There are lots of myths about getting pregnant and infertility. Chances are you've heard a lot of them from relatives and friends who were just trying to make you feel better. But when you're trying to conceive, it is important to separate fact from myths. In fact, it's crucial to do so because believing some of those myths could prevent you from getting the care and treatment you need.
MYTH: Infertility is primarily a female problem.
FACT: Infertility is no longer regarded as ‘her’ problem. In fact, approximately 40% of cases of infertility are due to problems that occur in men. Another 40% are due to problems that occur in the woman. In approximately 20% of all infertile couples, both partners have physical problems contributing to their infertility. Modern infertility treatment focuses on the couple as a unit, recognising they are a team who will work together to resolve this problem.
MYTH: There is no hurry to get pregnant! Look at all the women in the news having babies well into their 40's and even 50's!
FACT: The vast majority of women, who become pregnant after crossing the age of 43, have used another women's egg or even adopted an embryo to achieve conception. In addition, there are significant health risks to both the mother and the baby when the mother is in an advanced reproductive age. These facts should not deter a woman from seeking consultation from her gynaecologist or a reproductive specialist about her unique situation and potential for success. Fertility begins to decline in a woman starting at age 27. At 35, that decline speeds up, and after 40, it declines even more steeply. A healthy lifestyle cannot stop the natural process of aging.
MYTH: Just relax. Infertility is a psychological problem that's all in your head.
FACT: Psychological problems ARE NOT a major cause of infertility. Maybe your friends or family members have told you to stop trying so hard and simply “relax.” Although stress has been shown to contribute to infertility in some cases, it’s more likely that infertility is causing anxiety, depression and sexual problems than the other way around.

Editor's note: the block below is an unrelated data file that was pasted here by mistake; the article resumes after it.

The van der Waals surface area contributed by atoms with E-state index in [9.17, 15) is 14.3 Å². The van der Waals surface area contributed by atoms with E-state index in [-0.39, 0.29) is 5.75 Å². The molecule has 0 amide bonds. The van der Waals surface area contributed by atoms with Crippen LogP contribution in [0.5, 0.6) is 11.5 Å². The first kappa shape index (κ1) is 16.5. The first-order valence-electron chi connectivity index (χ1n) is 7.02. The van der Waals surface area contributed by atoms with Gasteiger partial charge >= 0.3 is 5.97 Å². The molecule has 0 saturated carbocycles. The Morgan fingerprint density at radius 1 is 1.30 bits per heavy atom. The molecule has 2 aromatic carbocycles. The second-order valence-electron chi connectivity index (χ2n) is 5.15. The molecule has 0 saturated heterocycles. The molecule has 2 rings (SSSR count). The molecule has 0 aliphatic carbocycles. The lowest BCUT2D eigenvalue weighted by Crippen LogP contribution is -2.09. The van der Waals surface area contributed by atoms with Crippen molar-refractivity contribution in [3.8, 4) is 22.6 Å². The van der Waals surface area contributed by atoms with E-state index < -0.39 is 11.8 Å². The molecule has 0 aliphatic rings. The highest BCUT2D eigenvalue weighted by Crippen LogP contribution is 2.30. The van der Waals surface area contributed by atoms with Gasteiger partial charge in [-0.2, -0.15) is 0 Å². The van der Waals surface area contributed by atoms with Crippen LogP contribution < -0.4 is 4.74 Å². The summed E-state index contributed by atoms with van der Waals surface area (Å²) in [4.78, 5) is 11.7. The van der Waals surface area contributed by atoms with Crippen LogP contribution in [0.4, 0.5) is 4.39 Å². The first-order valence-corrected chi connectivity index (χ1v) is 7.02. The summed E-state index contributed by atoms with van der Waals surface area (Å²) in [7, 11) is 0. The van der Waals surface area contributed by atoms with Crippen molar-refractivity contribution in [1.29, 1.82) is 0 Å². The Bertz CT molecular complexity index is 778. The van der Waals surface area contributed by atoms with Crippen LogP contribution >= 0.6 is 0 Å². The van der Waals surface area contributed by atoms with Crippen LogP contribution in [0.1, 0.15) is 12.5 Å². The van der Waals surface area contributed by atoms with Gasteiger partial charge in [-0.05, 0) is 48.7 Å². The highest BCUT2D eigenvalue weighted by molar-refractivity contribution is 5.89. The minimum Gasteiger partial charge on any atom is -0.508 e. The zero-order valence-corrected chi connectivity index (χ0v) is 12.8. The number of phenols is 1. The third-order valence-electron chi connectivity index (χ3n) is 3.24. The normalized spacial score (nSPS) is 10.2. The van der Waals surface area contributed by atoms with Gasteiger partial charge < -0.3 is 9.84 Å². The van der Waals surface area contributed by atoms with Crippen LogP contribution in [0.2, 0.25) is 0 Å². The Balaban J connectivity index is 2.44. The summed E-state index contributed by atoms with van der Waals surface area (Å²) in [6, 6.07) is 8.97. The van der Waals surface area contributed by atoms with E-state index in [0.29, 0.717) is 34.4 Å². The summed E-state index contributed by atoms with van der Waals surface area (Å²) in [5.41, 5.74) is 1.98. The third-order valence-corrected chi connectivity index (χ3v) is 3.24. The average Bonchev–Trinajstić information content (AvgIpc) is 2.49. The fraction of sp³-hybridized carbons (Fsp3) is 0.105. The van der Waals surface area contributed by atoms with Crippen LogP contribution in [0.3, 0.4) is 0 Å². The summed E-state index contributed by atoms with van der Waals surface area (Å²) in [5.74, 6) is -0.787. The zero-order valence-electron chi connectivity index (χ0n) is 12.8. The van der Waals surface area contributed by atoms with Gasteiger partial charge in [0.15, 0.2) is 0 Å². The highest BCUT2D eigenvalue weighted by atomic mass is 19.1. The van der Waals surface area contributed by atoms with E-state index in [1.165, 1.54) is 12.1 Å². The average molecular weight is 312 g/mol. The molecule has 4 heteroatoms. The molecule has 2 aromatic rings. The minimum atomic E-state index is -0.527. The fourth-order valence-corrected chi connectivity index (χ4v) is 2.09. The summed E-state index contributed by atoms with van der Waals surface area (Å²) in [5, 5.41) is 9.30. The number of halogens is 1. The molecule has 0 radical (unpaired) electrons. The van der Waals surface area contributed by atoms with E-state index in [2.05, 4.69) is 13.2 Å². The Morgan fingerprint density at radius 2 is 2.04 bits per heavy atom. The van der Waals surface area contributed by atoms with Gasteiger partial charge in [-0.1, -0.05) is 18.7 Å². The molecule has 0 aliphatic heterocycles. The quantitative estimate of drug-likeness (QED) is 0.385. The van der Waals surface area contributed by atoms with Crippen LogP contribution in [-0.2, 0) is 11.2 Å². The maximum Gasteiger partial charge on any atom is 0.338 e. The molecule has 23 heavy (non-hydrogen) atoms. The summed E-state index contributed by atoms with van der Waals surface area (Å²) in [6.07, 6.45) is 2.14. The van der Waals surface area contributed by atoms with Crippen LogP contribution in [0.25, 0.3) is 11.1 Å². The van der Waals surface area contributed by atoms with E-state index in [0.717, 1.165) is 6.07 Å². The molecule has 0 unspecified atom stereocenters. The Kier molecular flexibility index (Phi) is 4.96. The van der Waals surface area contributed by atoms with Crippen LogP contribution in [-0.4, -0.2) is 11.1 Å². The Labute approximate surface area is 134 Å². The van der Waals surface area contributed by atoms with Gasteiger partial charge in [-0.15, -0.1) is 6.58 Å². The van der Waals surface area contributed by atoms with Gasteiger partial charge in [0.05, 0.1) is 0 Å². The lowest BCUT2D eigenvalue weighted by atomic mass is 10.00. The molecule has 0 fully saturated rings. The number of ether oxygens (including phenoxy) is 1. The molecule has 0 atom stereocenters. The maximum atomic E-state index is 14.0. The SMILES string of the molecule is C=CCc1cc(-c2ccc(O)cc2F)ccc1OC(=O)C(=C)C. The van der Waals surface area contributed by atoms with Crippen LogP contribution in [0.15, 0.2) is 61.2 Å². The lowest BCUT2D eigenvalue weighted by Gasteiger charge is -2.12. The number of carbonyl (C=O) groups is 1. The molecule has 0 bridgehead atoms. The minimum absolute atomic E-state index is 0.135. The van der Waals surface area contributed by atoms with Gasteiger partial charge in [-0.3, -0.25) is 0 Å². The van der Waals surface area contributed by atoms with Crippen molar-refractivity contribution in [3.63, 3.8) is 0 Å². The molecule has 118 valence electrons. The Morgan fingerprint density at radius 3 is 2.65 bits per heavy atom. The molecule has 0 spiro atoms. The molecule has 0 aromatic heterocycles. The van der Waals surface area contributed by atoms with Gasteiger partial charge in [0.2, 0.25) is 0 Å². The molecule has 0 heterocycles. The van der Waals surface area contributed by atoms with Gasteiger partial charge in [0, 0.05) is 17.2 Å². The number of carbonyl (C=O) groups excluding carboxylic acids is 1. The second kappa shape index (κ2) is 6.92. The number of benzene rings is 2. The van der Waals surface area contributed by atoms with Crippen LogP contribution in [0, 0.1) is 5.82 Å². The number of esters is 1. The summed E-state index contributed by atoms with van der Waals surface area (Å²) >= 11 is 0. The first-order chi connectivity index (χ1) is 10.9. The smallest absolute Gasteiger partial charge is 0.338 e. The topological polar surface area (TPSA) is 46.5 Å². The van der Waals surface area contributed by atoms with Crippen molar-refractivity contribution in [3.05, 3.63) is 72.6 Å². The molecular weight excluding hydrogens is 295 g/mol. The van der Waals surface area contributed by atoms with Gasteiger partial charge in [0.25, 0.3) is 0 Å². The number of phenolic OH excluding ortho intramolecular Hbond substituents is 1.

MYTH: Adoption increases the chances of becoming pregnant.
FACT: Almost every couple that has had difficulty becoming pregnant probably has heard the story about someone who became pregnant shortly after adopting. This myth is an offshoot of the “just relax” myth, assuming that adoption relieves the anxiety and stress that presumably were causing the infertility. In fact, infertile couples who adopt are no more likely to become pregnant than couples who do not. Though adoption is a wonderful way to build your family, no one should adopt because they think they will get pregnant naturally because of it.
MYTH: Services for infertility (like IVF) are too high tech and too expensive for most couples to consider.
FACT: The truth is that IVF is expensive but many couples find if that is what their situation dictates, there are acceptable ways to manage the costs. The other truth is, although IVF is usually every couple's best chance for pregnancy, most couples do not need it. The majority of infertile couples who achieve pregnancy do so without employing the most expensive, most ‘high tech’ interventions.
MYTH: While infertility may be a difficult experience, at least it can always be resolved by treatment.
FACT: Unfortunately, not every fertility patient will get a baby who is biologically connected to them in the end. The statistics are in your favour with two-thirds of fertility patients eventually having a baby after treatment.
MYTH: If you're young, you don't need to worry about infertility.
FACT: Age is only one factor of many when it comes to infertility. It's true that as you age, your chances of facing infertility increase. But even a couple in their early 20s has a 7% chance of dealing with infertility. Dealing with infertility is challenging and exhausting and brings with it a great number of new, sometimes anxiety-producing experiences. Finding the right physicians, nurses and counsellors to guide you through this unfamiliar territory is very important. Talking with your primary care or gynaecology provider will help put you on the path of discovering the truths and strategies you may use in your very own quest for a child.